Business & Economy

Inland Empire rental market tighter than LA's, study says

“There is a genuine need for more housing across much of California, and nowhere is the severity of the situation more apparent than in the Inland Empire,
“There is a genuine need for more housing across much of California, and nowhere is the severity of the situation more apparent than in the Inland Empire," said Robert Kleinhenz, executive director of research at the Center for Economic Forecasting and Development.
Photo by Adityo Sastromuljono via Flickr Creative Commons

The Inland Empire is no longer the refuge it's been from Southern California's tight rental housing market, according to a new study.

Though rents in the Inland Empire are still far cheaper, they're rising as fast or faster than in Los Angeles and Orange Counties, according to a new report from the Center for Economic Forecasting and Development at UC Riverside's School of Business  It also found that the Inland Empire has a lower vacancy rate.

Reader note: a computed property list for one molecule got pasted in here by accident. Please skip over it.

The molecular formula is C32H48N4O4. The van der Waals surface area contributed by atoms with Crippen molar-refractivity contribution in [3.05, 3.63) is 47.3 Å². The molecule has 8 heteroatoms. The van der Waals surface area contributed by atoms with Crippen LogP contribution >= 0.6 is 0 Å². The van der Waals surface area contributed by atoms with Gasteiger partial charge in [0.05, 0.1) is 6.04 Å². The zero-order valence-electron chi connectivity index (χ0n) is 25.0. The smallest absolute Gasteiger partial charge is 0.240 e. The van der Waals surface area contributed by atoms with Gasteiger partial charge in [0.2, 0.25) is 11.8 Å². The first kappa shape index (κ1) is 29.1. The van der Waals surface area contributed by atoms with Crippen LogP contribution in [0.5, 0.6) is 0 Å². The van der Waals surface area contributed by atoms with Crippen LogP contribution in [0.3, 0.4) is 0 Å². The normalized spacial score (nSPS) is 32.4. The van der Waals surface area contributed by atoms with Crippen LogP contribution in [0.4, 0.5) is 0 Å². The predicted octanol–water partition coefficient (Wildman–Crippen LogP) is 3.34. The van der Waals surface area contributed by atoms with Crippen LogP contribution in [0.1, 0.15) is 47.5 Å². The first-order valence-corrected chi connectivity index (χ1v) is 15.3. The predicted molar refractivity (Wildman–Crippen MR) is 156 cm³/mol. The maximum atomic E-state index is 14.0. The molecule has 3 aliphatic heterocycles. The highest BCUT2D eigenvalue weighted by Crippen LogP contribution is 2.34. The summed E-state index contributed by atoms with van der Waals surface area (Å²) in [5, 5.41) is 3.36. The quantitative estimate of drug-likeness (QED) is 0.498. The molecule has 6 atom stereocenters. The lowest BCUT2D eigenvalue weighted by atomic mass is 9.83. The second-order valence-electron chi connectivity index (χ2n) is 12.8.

Only 2.4 percent of rental units in the Inland Empire were vacant compared to 3.3 percent in Los Angeles County and 3.2 percent in Orange County in the fourth quarter of last year, the study says.  Meanwhile, the average rent went up by 5 percent in the Inland Empire, the same growth rate as in Los Angeles County and nearly twice as much as in Orange County.

The Inland Empire's low vacancy rates are the result of not enough apartments being built. Traditionally, as people moved inland they bought single-family homes, but as people have gotten priced out of those, they’ve turned to a apartments.

“The inability of people to become homeowners there has meant more people are putting pressure on the rental market, and there’s not been a supply response, " said Robert Kleinhenz, executive director of research at the Center for Economic Forecasting and Development.

If Inland Empire rents keep going up, Kleinhenz says workers will move somewhere cheaper.

“At some point those households have to think about whether they want to stay here," he said.

If workers do not stay, all of those warehouses and logistics centers in the Inland Empire could have a harder time finding workers.

“There is a genuine need for more housing across much of California, and nowhere is the severity of the situation more apparent than in the Inland Empire," said Kleinhenz.